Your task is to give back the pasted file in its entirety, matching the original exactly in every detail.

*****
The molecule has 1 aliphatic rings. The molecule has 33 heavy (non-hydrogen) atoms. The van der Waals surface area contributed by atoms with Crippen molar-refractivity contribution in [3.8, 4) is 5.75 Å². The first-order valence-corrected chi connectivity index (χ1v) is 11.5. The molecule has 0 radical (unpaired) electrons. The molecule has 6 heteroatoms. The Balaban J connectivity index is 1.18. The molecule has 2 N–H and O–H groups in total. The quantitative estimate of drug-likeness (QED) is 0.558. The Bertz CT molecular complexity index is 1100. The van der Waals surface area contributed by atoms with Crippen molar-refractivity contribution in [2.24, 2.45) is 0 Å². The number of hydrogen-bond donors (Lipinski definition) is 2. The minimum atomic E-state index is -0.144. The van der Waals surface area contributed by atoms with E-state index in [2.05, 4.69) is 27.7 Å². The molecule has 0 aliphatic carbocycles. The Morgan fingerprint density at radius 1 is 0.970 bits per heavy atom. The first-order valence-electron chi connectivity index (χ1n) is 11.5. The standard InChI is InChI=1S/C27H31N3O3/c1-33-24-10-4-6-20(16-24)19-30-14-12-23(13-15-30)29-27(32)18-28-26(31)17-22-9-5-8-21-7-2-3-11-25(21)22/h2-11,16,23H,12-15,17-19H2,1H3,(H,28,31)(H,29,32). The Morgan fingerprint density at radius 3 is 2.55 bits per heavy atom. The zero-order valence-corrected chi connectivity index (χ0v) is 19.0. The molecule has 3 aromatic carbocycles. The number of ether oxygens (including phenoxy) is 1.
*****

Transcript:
The molecule has 1 aliphatic rings. The molecule has 33 heavy (non-hydrogen) atoms. The van der Waals surface area contributed by atoms with Crippen molar-refractivity contribution in [3.8, 4) is 5.75 Å². The first-order valence-corrected chi connectivity index (χ1v) is 11.5. The molecule has 0 radical (unpaired) electrons. The molecule has 6 heteroatoms. The Balaban J connectivity index is 1.18. The molecule has 2 N–H and O–H groups in total. The quantitative estimate of drug-likeness (QED) is 0.558. The Bertz CT molecular complexity index is 1100. The van der Waals surface area contributed by atoms with Crippen molar-refractivity contribution in [2.24, 2.45) is 0 Å². The number of hydrogen-bond donors (Lipinski definition) is 2. The minimum atomic E-state index is -0.144. The van der Waals surface area contributed by atoms with E-state index in [2.05, 4.69) is 27.7 Å². The molecule has 0 aliphatic carbocycles. The Morgan fingerprint density at radius 1 is 0.970 bits per heavy atom. The first-order valence-electron chi connectivity index (χ1n) is 11.5. The standard InChI is InChI=1S/C27H31N3O3/c1-33-24-10-4-6-20(16-24)19-30-14-12-23(13-15-30)29-27(32)18-28-26(31)17-22-9-5-8-21-7-2-3-11-25(21)22/h2-11,16,23H,12-15,17-19H2,1H3,(H,28,31)(H,29,32). The Morgan fingerprint density at radius 3 is 2.55 bits per heavy atom. The zero-order valence-corrected chi connectivity index (χ0v) is 19.0. The molecule has 3 aromatic carbocycles. The number of ether oxygens (including phenoxy) is 1.